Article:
- Performance predictability: Since traffic is not taking any internet route, staying on the AWS dedicated fiber constructed backbone, your end customers get to enjoy low, consistent, and predictable latency
- Tenant isolation: With PrivateLink, traffic is kept private and neighbor isolation is native to the service
- SaaS isolation and protection layer: PrivateLink by definition is a stateful one way street, only the service exposed and the port numbers associated with it are allowed through the customer created endpoint. This provides the built in native infrastructure protection required by the SaaS provider
- Modular and scalable: Once you create your Endpoint service, the service can be shared with your customers utilizing the same infrastructure components and service created. There is no need to create a service per customer. You can create an Endpoint Service for each product in your SaaS portfolio allowing you to scale in a modular way
It seems that we are all set here in terms of fulfilling the solution requirements, time to move on to the next use case
When the customer in outside of AWS, on premises or on a third party cloud, we need to first ensure we bring their data in a a secure way to AWS, for that we will use our second building block AWS VPN. Depending on the requirements, you have the choice between Site-to-Site VPN or Client VPN. Site-to-Site VPN is recommended for larger customers, while for smaller customers with a few machines, Client VPN can be a more practical solution. With Site-to-Site VPN you can chose between terminating your VPN tunnel either on a virtual private gateway or a transit gateway. The advantage of using a transit gateway is having access to the VPN acceleration option, which is not currently supported, as of the date of this writing, on a virtual private gateway. With VPN acceleration your traffic is captured at the closest AWS Edge Location and travels all the way back to the AWS region where the SaaS service is, over the AWS backbone, thus providing for a more deterministic, low latency VPN solution. And if you are curious like me about how VPN acceleration works, it is based on AWS Global Accelerator. Under the hood when you configure Accelerated VPN, behind the scenes AWS provisions a Global Accelerator for each tunnel endpoint. That part is totally abstracted, you only need to request acceleration during your VPN connection creation and AWS takes care of the rest for you. On the other hand for Client VPN you can use AWS Client VPN endpoints, a managed services that allows you to terminate client VPN tunnels.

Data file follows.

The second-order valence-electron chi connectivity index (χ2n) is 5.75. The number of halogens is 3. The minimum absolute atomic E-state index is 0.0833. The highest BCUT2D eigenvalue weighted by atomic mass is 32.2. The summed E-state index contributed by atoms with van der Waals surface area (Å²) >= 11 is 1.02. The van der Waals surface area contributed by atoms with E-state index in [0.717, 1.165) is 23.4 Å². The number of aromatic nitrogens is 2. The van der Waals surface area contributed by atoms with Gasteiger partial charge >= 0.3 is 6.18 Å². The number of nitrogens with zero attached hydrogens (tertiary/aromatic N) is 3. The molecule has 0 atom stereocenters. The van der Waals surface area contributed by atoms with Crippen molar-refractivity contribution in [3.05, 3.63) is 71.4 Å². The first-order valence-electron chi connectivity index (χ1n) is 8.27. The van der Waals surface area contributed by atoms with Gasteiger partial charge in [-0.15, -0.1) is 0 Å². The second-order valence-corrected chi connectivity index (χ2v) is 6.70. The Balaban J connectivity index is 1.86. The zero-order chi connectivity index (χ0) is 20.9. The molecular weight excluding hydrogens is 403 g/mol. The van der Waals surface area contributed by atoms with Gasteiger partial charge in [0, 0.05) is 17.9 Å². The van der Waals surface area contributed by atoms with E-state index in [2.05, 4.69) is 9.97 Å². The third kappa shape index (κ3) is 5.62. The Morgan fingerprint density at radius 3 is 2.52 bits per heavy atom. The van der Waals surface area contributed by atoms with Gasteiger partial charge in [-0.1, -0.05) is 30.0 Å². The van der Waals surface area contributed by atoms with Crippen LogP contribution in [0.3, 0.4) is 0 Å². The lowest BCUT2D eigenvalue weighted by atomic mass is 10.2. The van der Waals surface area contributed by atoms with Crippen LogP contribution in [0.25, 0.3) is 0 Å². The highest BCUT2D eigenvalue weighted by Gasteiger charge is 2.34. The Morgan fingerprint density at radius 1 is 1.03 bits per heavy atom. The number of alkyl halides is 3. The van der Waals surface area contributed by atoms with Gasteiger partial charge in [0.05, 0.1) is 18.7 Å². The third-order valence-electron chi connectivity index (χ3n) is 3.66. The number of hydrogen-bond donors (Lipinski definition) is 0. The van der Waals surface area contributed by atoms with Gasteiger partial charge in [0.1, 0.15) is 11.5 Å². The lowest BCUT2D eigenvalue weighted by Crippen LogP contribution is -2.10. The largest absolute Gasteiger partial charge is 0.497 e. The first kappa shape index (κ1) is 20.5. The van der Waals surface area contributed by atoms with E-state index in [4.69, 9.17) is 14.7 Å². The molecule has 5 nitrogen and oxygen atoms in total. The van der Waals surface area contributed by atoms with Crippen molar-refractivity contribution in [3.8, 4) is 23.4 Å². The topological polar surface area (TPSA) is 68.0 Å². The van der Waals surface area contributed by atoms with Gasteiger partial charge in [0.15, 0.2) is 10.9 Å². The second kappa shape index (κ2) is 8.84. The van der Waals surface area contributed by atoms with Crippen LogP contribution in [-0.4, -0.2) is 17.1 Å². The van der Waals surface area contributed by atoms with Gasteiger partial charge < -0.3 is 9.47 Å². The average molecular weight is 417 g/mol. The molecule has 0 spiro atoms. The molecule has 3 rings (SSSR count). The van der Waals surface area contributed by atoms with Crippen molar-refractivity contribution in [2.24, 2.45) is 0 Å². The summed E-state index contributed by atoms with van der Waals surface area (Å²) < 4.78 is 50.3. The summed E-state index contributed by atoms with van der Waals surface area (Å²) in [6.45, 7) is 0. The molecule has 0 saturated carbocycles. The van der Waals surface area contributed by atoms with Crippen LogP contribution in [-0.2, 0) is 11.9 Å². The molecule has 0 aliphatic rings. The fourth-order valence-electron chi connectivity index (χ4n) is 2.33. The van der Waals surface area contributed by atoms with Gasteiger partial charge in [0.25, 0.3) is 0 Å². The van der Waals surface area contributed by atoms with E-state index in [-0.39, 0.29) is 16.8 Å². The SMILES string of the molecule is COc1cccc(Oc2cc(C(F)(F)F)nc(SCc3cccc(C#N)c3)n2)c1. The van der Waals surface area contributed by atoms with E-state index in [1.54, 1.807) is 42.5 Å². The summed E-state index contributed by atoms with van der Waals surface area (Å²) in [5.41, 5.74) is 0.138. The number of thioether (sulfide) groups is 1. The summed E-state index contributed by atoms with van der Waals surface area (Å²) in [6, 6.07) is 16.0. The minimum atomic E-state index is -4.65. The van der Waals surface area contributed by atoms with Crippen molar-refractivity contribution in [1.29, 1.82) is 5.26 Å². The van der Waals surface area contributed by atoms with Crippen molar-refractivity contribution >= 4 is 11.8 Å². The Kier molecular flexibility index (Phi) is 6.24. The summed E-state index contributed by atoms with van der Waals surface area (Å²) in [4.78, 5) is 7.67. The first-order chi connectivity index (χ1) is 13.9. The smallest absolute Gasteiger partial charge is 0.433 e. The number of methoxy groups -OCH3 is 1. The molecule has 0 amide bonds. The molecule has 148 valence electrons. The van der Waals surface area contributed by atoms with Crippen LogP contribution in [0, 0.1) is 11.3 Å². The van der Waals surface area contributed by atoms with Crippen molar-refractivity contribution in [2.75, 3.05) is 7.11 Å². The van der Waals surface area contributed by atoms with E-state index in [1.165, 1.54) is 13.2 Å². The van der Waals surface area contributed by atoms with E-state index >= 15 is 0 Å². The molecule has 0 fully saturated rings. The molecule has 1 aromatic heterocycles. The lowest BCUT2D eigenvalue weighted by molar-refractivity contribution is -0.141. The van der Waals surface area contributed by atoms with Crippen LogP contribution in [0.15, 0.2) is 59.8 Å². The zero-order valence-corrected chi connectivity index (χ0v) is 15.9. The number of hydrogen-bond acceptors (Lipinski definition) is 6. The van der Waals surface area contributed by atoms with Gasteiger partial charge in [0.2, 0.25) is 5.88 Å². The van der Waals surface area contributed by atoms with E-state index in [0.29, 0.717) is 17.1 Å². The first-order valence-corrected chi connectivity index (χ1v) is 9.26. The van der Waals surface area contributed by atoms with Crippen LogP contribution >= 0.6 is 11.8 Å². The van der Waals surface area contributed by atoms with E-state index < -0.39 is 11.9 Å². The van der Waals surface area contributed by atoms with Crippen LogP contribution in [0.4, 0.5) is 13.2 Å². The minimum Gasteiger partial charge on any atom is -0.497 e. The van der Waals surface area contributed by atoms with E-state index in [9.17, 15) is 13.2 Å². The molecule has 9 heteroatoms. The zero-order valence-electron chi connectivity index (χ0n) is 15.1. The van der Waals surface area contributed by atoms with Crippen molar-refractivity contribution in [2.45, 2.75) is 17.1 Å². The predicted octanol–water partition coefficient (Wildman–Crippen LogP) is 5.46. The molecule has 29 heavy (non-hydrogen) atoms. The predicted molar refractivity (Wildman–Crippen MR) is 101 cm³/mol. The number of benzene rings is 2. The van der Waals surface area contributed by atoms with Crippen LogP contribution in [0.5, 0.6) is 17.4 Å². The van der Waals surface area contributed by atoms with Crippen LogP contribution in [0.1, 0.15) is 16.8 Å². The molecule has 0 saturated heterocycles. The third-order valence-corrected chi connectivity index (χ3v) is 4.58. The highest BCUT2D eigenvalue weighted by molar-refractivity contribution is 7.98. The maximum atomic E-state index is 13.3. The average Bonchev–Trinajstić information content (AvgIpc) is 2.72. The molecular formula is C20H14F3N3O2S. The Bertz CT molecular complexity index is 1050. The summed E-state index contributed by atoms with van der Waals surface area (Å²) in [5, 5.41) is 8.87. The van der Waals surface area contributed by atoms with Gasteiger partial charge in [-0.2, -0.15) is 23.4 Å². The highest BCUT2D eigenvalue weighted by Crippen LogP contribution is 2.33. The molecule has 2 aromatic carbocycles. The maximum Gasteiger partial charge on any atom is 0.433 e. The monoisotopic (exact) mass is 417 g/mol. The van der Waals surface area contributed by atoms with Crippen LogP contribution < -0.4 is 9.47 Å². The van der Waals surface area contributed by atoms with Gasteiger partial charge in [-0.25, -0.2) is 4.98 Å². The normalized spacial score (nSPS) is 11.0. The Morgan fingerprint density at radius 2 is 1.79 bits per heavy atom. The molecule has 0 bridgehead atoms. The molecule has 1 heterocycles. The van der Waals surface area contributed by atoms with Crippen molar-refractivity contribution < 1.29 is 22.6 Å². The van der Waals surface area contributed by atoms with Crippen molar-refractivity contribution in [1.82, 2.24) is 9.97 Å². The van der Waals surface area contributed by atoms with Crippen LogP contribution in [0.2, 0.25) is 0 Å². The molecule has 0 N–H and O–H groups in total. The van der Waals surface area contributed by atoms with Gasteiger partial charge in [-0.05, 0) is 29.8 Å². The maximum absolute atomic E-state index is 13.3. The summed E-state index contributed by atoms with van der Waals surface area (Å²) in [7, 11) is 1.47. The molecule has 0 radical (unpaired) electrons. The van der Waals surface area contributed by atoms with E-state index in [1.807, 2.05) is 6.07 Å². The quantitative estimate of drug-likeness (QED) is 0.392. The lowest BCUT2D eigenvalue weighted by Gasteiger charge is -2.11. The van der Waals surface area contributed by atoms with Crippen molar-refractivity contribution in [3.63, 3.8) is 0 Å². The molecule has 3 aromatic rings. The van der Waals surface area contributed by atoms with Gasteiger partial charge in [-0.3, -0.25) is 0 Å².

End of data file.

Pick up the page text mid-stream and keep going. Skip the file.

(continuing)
Needless to say, if the end customer has an AWS Direct Connect connection to AWS, their use case would converge to the first use case as they have AWS presence.
Once we brought traffic securely to AWS, and to maintain a consistent approach, we can reuse our already validated previous solution. Since now the traffic is on AWS, we can drop it into a landing VPC using the VPC construct, providing the required isolation boundaries. Once we do, we are only a few more steps from getting access to the SaaS service. We can simply search for the service and creating a Service Endpoint, as previously described. The diagram below describes the end-to-end approach using the virtual private gateway to terminate your VPN tunnel. It is also worth noting, when you use aws managed Site-to-Site VPN, for higher reliability, two VPN tunnels are created with each terminated in a different availability zone.
Another aspect that needs to be considered is DNS resolution. For our setup to work, your customer's on premises servers will need to be able to resolve the DNS name of the SaaS service, something that can be addressed using Route 53 Resolver endpoints and forwarding rules on your on premises servers in a hybrid-DNS setup.
Move on to the use case with smaller end customers, and a small number of machines each, and often mobile or distributed. In this case we may not require a Site-to-Site VPN, a Client VPN solution would look like the diagram below. Client VPN uses source NAT-ing, and would support end-customer isolation.
Validating that we fulfilled all the use case solution requirements should be easy as we already have reused the already validated solution from our first use case as a building block, hence we only need to validate the VPN part. Here is a short recap: